Can Preliminary Injunction Be Issued If a Defendant's Right to Relief Is Not Clear ?
In Anglo-American Ins. Co. v. Molin, 547 Pa. 504, 691 A.2d 929 (1997) the Supreme Court reversed this Court's order granting a preliminary injunction after it reviewed the record, examined the five factors that this Court stated were present and then determined that the defendants' right to relief was not clear, although they might prevail in their claims for certain insurance coverage after their case had been fully litigated.
In reversing the preliminary injunction issued in Novak v. Commonwealth, 514 Pa. 190, 523 A.2d 318 (1987), against the Department of Revenue and vacating the judgment against it, the Supreme Court rejected the speculative nature of irreparable harm allegedly suffered by the appellees, lottery employees who were furloughed during collective bargaining grievance proceedings.
In reviewing the sole question of the propriety of the preliminary injunction issued in Sameric Corp. of Market Street v. Goss, 448 Pa. 497, 295 A.2d 277 (1972), to prohibit the appellant's use of a name alleged to be similar to the appellee's name, the Supreme Court held that the appellee failed to show irreparable injury, that it made no showing of economic loss and that its proof of injury in the nature of loss of goodwill was too speculative and conjectural to support the injunction.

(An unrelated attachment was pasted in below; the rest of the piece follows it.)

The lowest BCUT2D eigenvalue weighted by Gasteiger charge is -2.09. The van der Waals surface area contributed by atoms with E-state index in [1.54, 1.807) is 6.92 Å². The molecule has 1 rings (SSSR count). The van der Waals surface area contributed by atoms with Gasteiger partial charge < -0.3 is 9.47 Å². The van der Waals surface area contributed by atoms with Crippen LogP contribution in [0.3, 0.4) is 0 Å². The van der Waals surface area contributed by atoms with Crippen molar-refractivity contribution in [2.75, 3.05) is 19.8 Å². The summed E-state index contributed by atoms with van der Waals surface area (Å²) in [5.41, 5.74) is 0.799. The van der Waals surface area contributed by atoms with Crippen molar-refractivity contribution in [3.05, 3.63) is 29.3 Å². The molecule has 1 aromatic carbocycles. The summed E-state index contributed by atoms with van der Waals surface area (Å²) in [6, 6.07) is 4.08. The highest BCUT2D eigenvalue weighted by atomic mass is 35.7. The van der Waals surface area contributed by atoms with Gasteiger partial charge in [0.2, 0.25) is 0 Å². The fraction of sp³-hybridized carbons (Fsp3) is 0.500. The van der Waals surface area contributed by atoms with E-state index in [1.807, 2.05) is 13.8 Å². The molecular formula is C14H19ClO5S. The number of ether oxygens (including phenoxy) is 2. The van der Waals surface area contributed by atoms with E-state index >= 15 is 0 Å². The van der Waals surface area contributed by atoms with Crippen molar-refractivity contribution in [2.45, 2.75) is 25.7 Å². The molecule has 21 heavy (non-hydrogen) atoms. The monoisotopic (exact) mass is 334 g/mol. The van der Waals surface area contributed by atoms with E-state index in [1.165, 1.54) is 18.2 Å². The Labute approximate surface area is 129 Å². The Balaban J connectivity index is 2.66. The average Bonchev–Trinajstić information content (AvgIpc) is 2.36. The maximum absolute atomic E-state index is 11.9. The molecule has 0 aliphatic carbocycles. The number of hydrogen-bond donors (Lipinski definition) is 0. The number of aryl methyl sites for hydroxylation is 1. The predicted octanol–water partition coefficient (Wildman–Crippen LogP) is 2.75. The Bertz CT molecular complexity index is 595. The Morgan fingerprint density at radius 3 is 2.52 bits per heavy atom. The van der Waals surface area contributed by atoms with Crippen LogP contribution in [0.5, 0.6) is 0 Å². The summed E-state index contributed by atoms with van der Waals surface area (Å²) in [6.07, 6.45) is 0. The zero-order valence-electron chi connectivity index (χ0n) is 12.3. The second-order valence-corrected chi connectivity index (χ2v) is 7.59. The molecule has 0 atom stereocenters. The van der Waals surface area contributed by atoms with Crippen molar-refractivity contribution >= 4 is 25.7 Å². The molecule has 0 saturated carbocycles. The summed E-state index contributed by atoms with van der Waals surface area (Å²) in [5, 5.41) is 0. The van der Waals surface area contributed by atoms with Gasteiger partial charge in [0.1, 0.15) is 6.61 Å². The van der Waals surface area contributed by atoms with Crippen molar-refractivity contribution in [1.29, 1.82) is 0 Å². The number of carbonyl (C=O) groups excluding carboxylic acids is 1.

The court reaffirmed the principle that speculative considerations cannot form the basis for a preliminary injunction.
In Herman v. Dixon, 393 Pa. 33, 36-37, 141 A.2d 576, 577 (1958), the Supreme Court noted:
Since a preliminary injunction is somewhat like a judgment and execution before trial, it will only issue where there is an urgent necessity to avoid injury which cannot be compensated for by damages and should never be awarded except when the rights of the plaintiff are clear.
Also, it should in no event ever be issued unless greater injury will be done by refusing it than in granting it.
See also John G. Bryant Co., Inc. v. Sling Testing & Repair, Inc., 471 Pa. 1, 369 A.2d 1164 (1977) (reaffirming principle stated in Herman and discussing essential prerequisites).
As for the essential prerequisites, the Supreme Court noted in New Castle Orthopedic Assocs. v. Burns, 481 Pa. 460, 392 A.2d 1383 (1978), that Herman states the threshold evidentiary requirement to be met before a preliminary injunction may issue, i.e., actual proof of irreparable harm.